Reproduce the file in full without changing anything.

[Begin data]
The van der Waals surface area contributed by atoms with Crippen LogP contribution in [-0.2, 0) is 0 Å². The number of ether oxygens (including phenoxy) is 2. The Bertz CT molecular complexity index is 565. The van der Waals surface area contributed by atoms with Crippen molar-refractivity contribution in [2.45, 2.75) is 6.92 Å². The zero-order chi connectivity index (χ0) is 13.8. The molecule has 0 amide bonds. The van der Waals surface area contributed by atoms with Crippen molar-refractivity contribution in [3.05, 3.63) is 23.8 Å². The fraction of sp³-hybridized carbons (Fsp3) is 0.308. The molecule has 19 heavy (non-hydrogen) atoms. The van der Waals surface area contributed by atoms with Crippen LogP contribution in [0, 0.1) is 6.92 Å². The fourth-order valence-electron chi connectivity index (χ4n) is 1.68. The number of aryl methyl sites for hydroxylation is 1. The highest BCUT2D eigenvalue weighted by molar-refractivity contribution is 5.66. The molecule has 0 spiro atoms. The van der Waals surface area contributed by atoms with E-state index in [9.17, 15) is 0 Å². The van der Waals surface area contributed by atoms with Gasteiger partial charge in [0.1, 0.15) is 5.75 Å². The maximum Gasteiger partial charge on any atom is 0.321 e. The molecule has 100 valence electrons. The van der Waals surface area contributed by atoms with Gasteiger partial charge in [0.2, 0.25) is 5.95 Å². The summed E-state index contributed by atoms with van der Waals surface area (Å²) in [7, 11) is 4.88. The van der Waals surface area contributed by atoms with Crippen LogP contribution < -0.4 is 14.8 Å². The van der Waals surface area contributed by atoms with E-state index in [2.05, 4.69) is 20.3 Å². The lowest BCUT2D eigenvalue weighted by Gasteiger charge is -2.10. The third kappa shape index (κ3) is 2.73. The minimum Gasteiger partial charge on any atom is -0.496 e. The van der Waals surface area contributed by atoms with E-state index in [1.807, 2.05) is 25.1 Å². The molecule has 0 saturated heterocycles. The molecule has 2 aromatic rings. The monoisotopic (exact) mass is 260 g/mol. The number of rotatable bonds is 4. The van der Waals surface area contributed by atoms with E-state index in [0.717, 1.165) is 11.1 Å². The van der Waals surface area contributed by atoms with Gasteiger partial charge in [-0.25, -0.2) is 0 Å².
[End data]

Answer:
The van der Waals surface area contributed by atoms with Crippen LogP contribution in [-0.2, 0) is 0 Å². The number of ether oxygens (including phenoxy) is 2. The Bertz CT molecular complexity index is 565. The van der Waals surface area contributed by atoms with Crippen molar-refractivity contribution in [2.45, 2.75) is 6.92 Å². The zero-order chi connectivity index (χ0) is 13.8. The molecule has 0 amide bonds. The van der Waals surface area contributed by atoms with Crippen molar-refractivity contribution in [3.05, 3.63) is 23.8 Å². The fraction of sp³-hybridized carbons (Fsp3) is 0.308. The molecule has 19 heavy (non-hydrogen) atoms. The van der Waals surface area contributed by atoms with Crippen LogP contribution in [0, 0.1) is 6.92 Å². The fourth-order valence-electron chi connectivity index (χ4n) is 1.68. The number of aryl methyl sites for hydroxylation is 1. The highest BCUT2D eigenvalue weighted by molar-refractivity contribution is 5.66. The molecule has 0 spiro atoms. The van der Waals surface area contributed by atoms with E-state index in [9.17, 15) is 0 Å². The van der Waals surface area contributed by atoms with Gasteiger partial charge in [0.1, 0.15) is 5.75 Å². The maximum Gasteiger partial charge on any atom is 0.321 e. The molecule has 100 valence electrons. The van der Waals surface area contributed by atoms with Gasteiger partial charge in [0.2, 0.25) is 5.95 Å². The summed E-state index contributed by atoms with van der Waals surface area (Å²) in [7, 11) is 4.88. The van der Waals surface area contributed by atoms with Crippen LogP contribution < -0.4 is 14.8 Å². The van der Waals surface area contributed by atoms with E-state index in [2.05, 4.69) is 20.3 Å². The lowest BCUT2D eigenvalue weighted by Gasteiger charge is -2.10. The third kappa shape index (κ3) is 2.73. The minimum Gasteiger partial charge on any atom is -0.496 e. The van der Waals surface area contributed by atoms with E-state index in [1.807, 2.05) is 25.1 Å². The molecule has 0 saturated heterocycles. The molecule has 2 aromatic rings. The monoisotopic (exact) mass is 260 g/mol. The number of rotatable bonds is 4. The van der Waals surface area contributed by atoms with E-state index in [0.717, 1.165) is 11.1 Å². The van der Waals surface area contributed by atoms with Gasteiger partial charge in [-0.25, -0.2) is 0 Å².